He has, in fact, thrown his cutter exactly as many times as his fastball (both 36.9%). On that pitch, hitters have a .133 batting average and a .200 slugging percentage. The whiff rate on that pitch is an unreal 33.3% through his first two starts as well. After pitching just 93 innings in 2021, the Yankees are handling him with kid gloves, but he did get to go five innings in his last start. We can definitely bet the under on a 16.39 K/9 and the over on a 0.0% HR/FB rate, but this is looking like a pitcher poised to turn a huge profit no matter where you drafted him.
When Marcus Semien finished the 2021 season as a top-seven player on the Player Rater, it was safe to assume some amount of regression was coming as he took his talents to Texas. But good lord, this is certainly not what we expected through the first two weeks of games. His slash line of .143/.196/.214 through 46 plate appearances is most similar to the 2021 line of Aaron Nola, if that gives you some context. Aaron Nola is not allowed to hit anymore, but we are going to see Semien for at least 650 more plate appearances this summer if he stays healthy. What can we expect?
First, the BABIP (.171) is criminally low, so he’ll get a bounce back. But his average exit velocity is 83.9 mph, a career low so far. After the monstrous 45 home run season in 2021, Semien is selling out for it again. He has a whopping 60% of his balls in play as flyballs so far. Maybe that would work in the Dunedin bandbox last season, but that’s not gonna get it done in Globe Life Park, especially when they start closing the roof. There were some who believed Semien’s season last year was a product of an incredible 724 plate appearances. That may be true, but he will get enough to pile up the counting stats this year. But at the end of the day, with a much less potent lineup around him, Semien might be one of the least efficient players in fantasy.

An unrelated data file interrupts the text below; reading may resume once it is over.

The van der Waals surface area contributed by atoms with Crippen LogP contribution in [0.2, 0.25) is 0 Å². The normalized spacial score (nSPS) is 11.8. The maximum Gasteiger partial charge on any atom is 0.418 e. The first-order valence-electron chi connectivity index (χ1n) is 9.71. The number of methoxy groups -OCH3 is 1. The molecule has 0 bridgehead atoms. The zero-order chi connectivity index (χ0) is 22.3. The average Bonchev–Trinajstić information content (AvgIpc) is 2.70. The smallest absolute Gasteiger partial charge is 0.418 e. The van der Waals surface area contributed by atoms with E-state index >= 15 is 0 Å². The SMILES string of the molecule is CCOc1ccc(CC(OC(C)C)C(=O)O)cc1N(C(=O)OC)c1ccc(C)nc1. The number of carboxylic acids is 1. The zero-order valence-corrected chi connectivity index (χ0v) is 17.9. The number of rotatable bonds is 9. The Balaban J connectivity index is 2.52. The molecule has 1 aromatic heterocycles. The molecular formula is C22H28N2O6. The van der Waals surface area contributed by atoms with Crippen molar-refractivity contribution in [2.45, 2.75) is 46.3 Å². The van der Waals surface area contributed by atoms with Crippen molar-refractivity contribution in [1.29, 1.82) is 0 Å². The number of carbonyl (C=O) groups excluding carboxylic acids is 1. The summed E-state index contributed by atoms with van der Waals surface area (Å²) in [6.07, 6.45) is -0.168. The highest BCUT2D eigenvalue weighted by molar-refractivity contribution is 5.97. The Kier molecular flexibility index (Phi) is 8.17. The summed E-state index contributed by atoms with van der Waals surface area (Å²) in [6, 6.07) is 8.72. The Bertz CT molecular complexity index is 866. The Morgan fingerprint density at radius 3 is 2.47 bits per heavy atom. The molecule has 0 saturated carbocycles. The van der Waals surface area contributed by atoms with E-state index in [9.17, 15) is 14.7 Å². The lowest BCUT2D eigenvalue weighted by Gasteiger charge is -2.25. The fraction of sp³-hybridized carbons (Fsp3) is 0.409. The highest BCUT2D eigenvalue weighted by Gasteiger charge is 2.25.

Hey, Julio Rodriguez got a hit on Wednesday, raising his average all the way to .154 on the year! But maybe the real story is that he only struck out one time in the game. Coming into Wednesday’s game, J-Rod was striking out an astronomical 44% of the time, second only to Jo Adell in the majors. It’s somewhat offset by the 10% walk rate, but Seattle can’t really keep him in the lineup if he is striking out four out of every 10 at-bats, right?
We have seen Seattle play it safe with top prospects recently. Last season, Jarred Kelenic was sent back down after an abysmal debut. Would they repeat history with Rodriguez? We know the power and speed potential are there, but this screams of a rookie facing some growing pains in his first trip around the league. We should temper our expectations on J-Rod until we see how he can adjust to life in the big leagues.
How Sandy Alcantara has a 3.18 ERA through his first two starts I can not tell you. His FIP is 4.46 and his xFIP is 4.99. The strikeout rate has bottomed out at 7.15 per nine innings, and the walk rate is up to a lethal 4.76 per nine innings. We don’t have to press the panic button quite yet since it is just two starts against the Phillies and Giants, but if those numbers don’t improve, there will be much worse days ahead.
Perhaps chalk it up to shortened Spring Training, but both his fastball and his slider are down a full mile per hour in velocity in the early going. He is still mixing up his pitches well (four pitches thrown between 18% and 29% of the time), but that velocity drop is something to watch moving forward.